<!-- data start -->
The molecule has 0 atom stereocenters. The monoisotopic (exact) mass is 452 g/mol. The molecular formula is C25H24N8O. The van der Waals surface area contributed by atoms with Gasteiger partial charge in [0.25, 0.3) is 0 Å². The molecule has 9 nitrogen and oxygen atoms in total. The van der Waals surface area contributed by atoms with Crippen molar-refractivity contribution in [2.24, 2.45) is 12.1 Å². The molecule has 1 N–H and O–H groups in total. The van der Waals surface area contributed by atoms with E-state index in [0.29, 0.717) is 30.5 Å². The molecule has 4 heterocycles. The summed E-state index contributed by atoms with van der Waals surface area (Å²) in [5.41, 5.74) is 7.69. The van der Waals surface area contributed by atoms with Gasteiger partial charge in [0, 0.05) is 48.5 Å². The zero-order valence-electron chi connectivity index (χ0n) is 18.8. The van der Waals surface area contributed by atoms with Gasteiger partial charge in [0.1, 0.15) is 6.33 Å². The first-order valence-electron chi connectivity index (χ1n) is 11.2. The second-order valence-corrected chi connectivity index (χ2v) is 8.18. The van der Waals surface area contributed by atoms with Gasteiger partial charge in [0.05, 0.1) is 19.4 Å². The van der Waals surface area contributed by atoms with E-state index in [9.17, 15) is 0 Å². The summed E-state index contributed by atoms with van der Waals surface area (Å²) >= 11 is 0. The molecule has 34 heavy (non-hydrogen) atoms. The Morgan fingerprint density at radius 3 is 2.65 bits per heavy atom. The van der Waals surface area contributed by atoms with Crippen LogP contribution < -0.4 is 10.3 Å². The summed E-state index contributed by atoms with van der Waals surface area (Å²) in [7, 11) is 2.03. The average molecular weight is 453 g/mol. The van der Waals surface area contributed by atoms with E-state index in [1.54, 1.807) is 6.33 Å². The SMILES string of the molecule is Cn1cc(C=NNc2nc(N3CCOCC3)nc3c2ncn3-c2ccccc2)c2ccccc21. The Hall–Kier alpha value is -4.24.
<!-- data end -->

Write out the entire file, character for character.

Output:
The molecule has 0 atom stereocenters. The monoisotopic (exact) mass is 452 g/mol. The molecular formula is C25H24N8O. The van der Waals surface area contributed by atoms with Gasteiger partial charge in [0.25, 0.3) is 0 Å². The molecule has 9 nitrogen and oxygen atoms in total. The van der Waals surface area contributed by atoms with Crippen molar-refractivity contribution in [2.24, 2.45) is 12.1 Å². The molecule has 1 N–H and O–H groups in total. The van der Waals surface area contributed by atoms with E-state index in [0.29, 0.717) is 30.5 Å². The molecule has 4 heterocycles. The summed E-state index contributed by atoms with van der Waals surface area (Å²) in [5.41, 5.74) is 7.69. The van der Waals surface area contributed by atoms with Gasteiger partial charge in [0, 0.05) is 48.5 Å². The zero-order valence-electron chi connectivity index (χ0n) is 18.8. The van der Waals surface area contributed by atoms with Gasteiger partial charge in [0.1, 0.15) is 6.33 Å². The first-order valence-electron chi connectivity index (χ1n) is 11.2. The second-order valence-corrected chi connectivity index (χ2v) is 8.18. The van der Waals surface area contributed by atoms with Gasteiger partial charge in [0.05, 0.1) is 19.4 Å². The van der Waals surface area contributed by atoms with E-state index in [9.17, 15) is 0 Å². The summed E-state index contributed by atoms with van der Waals surface area (Å²) >= 11 is 0. The molecule has 34 heavy (non-hydrogen) atoms. The Morgan fingerprint density at radius 3 is 2.65 bits per heavy atom. The van der Waals surface area contributed by atoms with Crippen LogP contribution < -0.4 is 10.3 Å². The summed E-state index contributed by atoms with van der Waals surface area (Å²) in [7, 11) is 2.03. The average molecular weight is 453 g/mol. The van der Waals surface area contributed by atoms with E-state index in [1.54, 1.807) is 6.33 Å². The SMILES string of the molecule is Cn1cc(C=NNc2nc(N3CCOCC3)nc3c2ncn3-c2ccccc2)c2ccccc21. The Hall–Kier alpha value is -4.24.